David Kotok’s Cumberland Advisors believes something’s wrong with the Energy Information Administration’s explanation for higher gas prices.In a note to investors Friday, Peter Demirali, Cumberland’s taxable fixed income desk chief, said the fact that the Department of Energy reported gasoline demand was down 7% from a year ago makes no sense, and “may be an error in measurement by the (sic) Energy Information Agency (EIA).”
If true, it would not be surprising, given warnings about budget cuts affecting the agency’s ability to collect accurate data.
The agency may also have overlooked overseas demand.
Here’s what Demirali said about the matter:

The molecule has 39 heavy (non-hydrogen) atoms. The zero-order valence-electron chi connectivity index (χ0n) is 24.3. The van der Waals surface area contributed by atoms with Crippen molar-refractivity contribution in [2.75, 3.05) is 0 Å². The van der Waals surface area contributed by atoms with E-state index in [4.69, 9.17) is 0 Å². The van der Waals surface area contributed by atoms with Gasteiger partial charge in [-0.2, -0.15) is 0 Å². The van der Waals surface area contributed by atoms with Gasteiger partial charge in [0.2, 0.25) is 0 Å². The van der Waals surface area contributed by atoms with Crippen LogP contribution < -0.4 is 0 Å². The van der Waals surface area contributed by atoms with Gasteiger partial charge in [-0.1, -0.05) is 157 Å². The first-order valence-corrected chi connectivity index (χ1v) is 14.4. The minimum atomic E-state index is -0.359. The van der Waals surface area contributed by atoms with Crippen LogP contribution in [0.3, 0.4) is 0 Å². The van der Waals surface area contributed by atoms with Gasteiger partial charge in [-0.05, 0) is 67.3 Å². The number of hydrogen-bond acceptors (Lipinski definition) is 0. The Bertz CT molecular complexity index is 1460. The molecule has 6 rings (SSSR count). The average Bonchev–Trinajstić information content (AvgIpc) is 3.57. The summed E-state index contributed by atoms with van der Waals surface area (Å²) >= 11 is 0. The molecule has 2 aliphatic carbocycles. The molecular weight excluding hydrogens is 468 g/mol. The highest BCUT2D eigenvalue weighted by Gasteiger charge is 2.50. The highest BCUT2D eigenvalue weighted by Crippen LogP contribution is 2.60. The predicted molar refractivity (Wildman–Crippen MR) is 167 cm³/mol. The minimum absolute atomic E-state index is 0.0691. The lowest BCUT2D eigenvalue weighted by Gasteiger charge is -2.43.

While crude oil prices are up about 5% year-to-date, gasoline prices have risen over 18%. Gasoline is the most widely used commodity in the U.S. and certainly the most visible. Who does not drive past a gas station without noticing the price at the pump? We know that every one-cent increase/decrease in the price of gasoline impacts consumer spending in the U.S. to the tune of $1.4 billion dollars. Given a national average price of $3.92, this would equate to an $80-90 billion tax on the consumer (less money for consumption of goods and services). To complicate the picture further, the Department of Energy reported that gasoline demand is down a whopping 7% from a year ago. This makes no sense and may be an error in measurement by the Energy Information Agency (EIA). The Wall Street Journal reported that the U.S. has significantly increased exports of gasoline and this may not have been counted in the EIA’s calculations. In sum, energy prices have an upward bias and this should affect spending on other goods and services serving to dampen economic activity.